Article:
Sunday, October 12, 2014

Repentance, All the Way Down: A Columbus Day Meditation

By Myles Werntz

One of the questions which a day like Columbus Day presents is not whether or not Columbus should be celebrated, but what should be done instead of celebration. Columbus’ diaries and the historical record speak abundantly to the reasons for not celebrating Columbus, but should we perhaps celebrate another exemplar? Should we, as Seattle has recently done, reform the day into Indigenous People’s Day?  Or should there be perhaps another exemplar celebrated, such as Bartolome de las Casas?

In looking at this day from the perspective of nonviolence, there seems to be no easy answer, and certainly no perfect exemplar. Columbus, as the historical record attests, engaged in slavery, forced labor, and dismemberment of the indigenous people. The indigenous people were no pacifists, engaging in skirmishes with their neighbors. De las Casas, while famously advocating against the Spanish enslavement of the indigenous people, initially proposed that the Spanish enslave Africans instead of the North American natives. Any alternate celebration, while moving away from Columbus, only appears to celebrate violence again in a different form. 

Wednesday, October 8, 2014

Domestic Violence Awareness Month: What Can We Do?

by Sharleen Mondal
courtesy of the Florida Times Union website

October is Domestic Violence Awareness Month and this year, it arrives on the heels of the highly publicized case of former Baltimore Ravens’ running back Ray Rice, who was indefinitely suspended from the NFL after video exposed his physically violent attack against Janay Palmer in an elevator (see a timeline of the events of the case here). With regard to the NFL, the conversation about domestic violence and the league’s poor handling of the Rice case continues. The Seattle Seahawks’ quarterback Russell Wilson, for instance, has penned a call to recognize the need for NFL players to handle aggression productively, and for fans to donate to the National Domestic Violence Hotline. Meanwhile, cultural workers like comedian Megan MacKay have produced work not only to entertain, but also to provoke audiences to discuss recurring narratives of survivor-blaming and lack of adequate accountability for abusers.In the midst of the broader public controversy, it might be easy to lose sight of two critical questions: how does domestic violence affect me? What can I do about it?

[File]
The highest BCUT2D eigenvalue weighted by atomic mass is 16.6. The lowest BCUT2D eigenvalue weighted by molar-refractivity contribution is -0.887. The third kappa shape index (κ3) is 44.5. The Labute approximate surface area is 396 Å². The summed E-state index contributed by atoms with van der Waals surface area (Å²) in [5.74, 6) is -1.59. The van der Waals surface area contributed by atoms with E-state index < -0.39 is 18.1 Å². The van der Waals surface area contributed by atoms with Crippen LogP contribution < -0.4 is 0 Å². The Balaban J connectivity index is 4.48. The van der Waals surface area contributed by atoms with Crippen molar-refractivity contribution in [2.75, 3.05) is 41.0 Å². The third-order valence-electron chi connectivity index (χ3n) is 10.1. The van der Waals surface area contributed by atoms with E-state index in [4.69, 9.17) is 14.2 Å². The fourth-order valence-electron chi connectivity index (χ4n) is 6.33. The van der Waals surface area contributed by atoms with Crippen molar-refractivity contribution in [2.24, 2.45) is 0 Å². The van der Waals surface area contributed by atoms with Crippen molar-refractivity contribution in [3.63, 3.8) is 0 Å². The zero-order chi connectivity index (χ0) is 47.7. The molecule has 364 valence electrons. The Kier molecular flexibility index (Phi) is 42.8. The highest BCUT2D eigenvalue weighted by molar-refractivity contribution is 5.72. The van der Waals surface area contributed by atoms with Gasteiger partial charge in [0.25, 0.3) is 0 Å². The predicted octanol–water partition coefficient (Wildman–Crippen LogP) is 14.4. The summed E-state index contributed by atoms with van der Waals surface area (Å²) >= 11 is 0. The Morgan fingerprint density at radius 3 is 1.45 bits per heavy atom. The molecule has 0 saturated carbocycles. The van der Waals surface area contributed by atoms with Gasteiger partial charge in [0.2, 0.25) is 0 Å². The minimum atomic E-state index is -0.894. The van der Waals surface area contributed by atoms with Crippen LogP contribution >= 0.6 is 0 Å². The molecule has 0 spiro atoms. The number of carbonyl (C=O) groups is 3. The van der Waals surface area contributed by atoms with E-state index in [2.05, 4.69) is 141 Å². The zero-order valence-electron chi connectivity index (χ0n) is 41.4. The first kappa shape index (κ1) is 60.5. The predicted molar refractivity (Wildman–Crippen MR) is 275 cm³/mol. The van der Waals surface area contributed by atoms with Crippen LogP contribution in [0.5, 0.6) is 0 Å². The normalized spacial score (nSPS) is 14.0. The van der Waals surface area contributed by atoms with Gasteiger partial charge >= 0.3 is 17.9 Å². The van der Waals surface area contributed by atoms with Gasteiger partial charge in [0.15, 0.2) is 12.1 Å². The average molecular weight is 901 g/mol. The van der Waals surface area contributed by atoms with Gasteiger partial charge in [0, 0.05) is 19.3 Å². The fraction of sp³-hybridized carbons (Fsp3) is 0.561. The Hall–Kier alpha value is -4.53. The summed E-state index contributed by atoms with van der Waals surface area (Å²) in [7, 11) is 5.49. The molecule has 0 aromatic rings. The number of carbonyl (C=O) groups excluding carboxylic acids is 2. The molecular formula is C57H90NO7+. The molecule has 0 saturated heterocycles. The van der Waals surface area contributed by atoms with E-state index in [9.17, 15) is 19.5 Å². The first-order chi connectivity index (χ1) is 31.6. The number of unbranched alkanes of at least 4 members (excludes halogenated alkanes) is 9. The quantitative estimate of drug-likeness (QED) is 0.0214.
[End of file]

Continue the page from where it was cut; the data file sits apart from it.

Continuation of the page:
Wednesday, October 1, 2014

Redtail Run Brings Nations Together

By Emily Wirtz

If you asked for my opinion, I’d have to tell you that I would prefer to walk a mile on hot Legos before I’d ever choose to run a marathon. But others aren’t so wary of long distances. In 1992, massive groups of indigenous and Native Americans began to run.

Elder men of a native community carry prayer staffs.
In Native American culture, an Eagle represents the spirit of the northern continents, while a condor represents the south. The year of 1990 began talk of an ancient tradition of bringing the eagle and the condor together to celebrate resources and community. Two short years later, the Peace and Dignity Journey began for these people. Natives from the northernmost tip of Alaska to the southern islands of Chile began their spiritual journeys towards Central America, bearing prayer staffs of every community. Vanessa Inaru Pastrano, a native Taino woman and the director for the Taino community’s Journey, explained that it was a culmination of prophecy: that “native nations will come together again.”

Thursday, September 18, 2014

World Day of Prayer for Peace


September 21, 2014

SEVERAL YEARS AGO, the World Council of Churches and then the United Nations eventually designated September 21st every year as the DAY OF PRAYER FOR PEACE around the world.Since then many religious groups have also given support. It’s now a world-wide observance in a variety of ways. May the following thoughts enrich your involvement in “praying for peace” regularly.

For Peace
Eternal God, in whose perfect kingdom no sword is drawn but the sword of righteousness, no strength known but the strength of love: So mightily spread abroad your Spirit, that all peoples may be gathered under the banner of the Prince of Peace, as children of one Father; to whom be dominion and glory, now and for ever. Amen.